Thursday, July 12, 2012

Mount Si+Indian Food

Today I hiked Mount Si with Miriam and Avi and ate some INCREDIBLE Indian food. The hike itself was a pretty good incline, but I thought they still made it comforable for walkers. It's just off I-90 so very close, and then the Issaqua Pabla's restaurant is actually kosher and right on the way so we stopped by for dinner. I'll just say this: I REALLY like hiking and I REALLY like food, Indian food being no exception. The hike of course was magnificent, as everything is out here, and the food was my favorite: a whole array of lots of strong, rich flavors--soft nan and rice, cheese and dried fruit stew on top, mango creamy yogurt...

Anyway, here are some pictures from Mt. Si:

Wednesday, July 4, 2012

The 4th

A moving day every year. And just one of the best days. Heralding the beginning of summer, friends, family, music, barbeques, of those days it's just so good to be alive and be here on this earth, soaking up the sunshine. Here in Seattle it could not have been more beautiful-- blue skies and 70 degree weather. Everyone said July 4 is the beginning of the sunshine and apparently, they are correct! I went to the above immigrant naturalization ceremony at Seattle Center. It was pretty moving. 525 people from 82 countries. One woman in her 80s. Lone immigrants from countries like Nicaragua, Egypt. Dozens from India, Russia, the Phillipines. The Seattle zipcode 98118 is the most diverse in the entire country.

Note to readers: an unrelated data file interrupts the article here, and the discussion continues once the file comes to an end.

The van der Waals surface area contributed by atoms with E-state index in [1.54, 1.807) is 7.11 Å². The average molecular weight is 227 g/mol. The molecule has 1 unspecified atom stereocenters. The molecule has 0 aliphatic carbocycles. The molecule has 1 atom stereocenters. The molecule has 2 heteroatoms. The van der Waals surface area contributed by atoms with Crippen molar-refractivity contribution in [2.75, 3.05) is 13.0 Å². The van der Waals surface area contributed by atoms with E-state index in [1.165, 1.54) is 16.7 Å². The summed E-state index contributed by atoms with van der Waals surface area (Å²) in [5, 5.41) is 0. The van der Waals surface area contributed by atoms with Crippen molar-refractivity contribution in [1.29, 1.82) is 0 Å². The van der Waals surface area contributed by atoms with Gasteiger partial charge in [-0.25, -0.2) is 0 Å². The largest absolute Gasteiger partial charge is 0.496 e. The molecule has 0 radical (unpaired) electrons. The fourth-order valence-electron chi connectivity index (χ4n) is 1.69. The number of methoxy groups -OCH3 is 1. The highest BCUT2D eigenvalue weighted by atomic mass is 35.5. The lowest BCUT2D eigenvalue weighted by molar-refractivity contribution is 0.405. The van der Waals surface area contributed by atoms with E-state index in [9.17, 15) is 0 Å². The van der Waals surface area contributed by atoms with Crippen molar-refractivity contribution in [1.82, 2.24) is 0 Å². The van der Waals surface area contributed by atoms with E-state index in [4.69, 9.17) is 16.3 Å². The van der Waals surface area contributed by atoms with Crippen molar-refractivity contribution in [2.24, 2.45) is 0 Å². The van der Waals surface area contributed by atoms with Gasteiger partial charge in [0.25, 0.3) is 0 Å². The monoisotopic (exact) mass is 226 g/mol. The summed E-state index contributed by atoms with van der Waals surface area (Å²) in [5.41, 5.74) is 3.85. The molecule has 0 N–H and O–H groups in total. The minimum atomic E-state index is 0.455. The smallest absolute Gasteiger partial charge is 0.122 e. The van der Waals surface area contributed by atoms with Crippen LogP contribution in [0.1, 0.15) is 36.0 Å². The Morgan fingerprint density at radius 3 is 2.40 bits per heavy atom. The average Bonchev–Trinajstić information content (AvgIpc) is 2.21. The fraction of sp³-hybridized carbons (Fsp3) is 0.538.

And there was a real spirit of welcome. God, everyone here is so damn nice. Until I got out here, and even for the first few weeks here, I really rejected the steryotype that New Yorkers are speedy, cold, anxious and edgy and West Coast people are calm, chill, centered and pleasant. But honestly, I have to say...there is some truth to it. Today I really just felt like everyone was my best friend. I went with the Jewish group, who goes to support new immigrants in recognition of our own immigrant history, but the way I was sitting there with people in the grass, my hand basically under the next person's knee, leaning back into some other guy's personal space, I felt they could all just have well been family. I left my bag a couple of feet in front of me on the grass and didn't worry about it. I knew I couldn't  do that do that in Tunisia, or Bosnia, or Zimbabwe (or New York), or probably most of the other countries they were calling. There is something out here in Seattle so pristine, and pure, so trusting, and innocent. People are just not out to get each other, they actually are really out to be nice to each other. People don't yell or push. They're just pleasant.

Anyway, Happy Independence Day everyone. I pasted a poem below I wrote a long time ago about America after coming back from hearing stories at my grandparents' apartment one night. I wanted to hug America like people hugged Schindler, or the firefighter who resuced their relative from a 5th story window. But I couldn't hug a country so I wrote this. It's not good but its from the heart.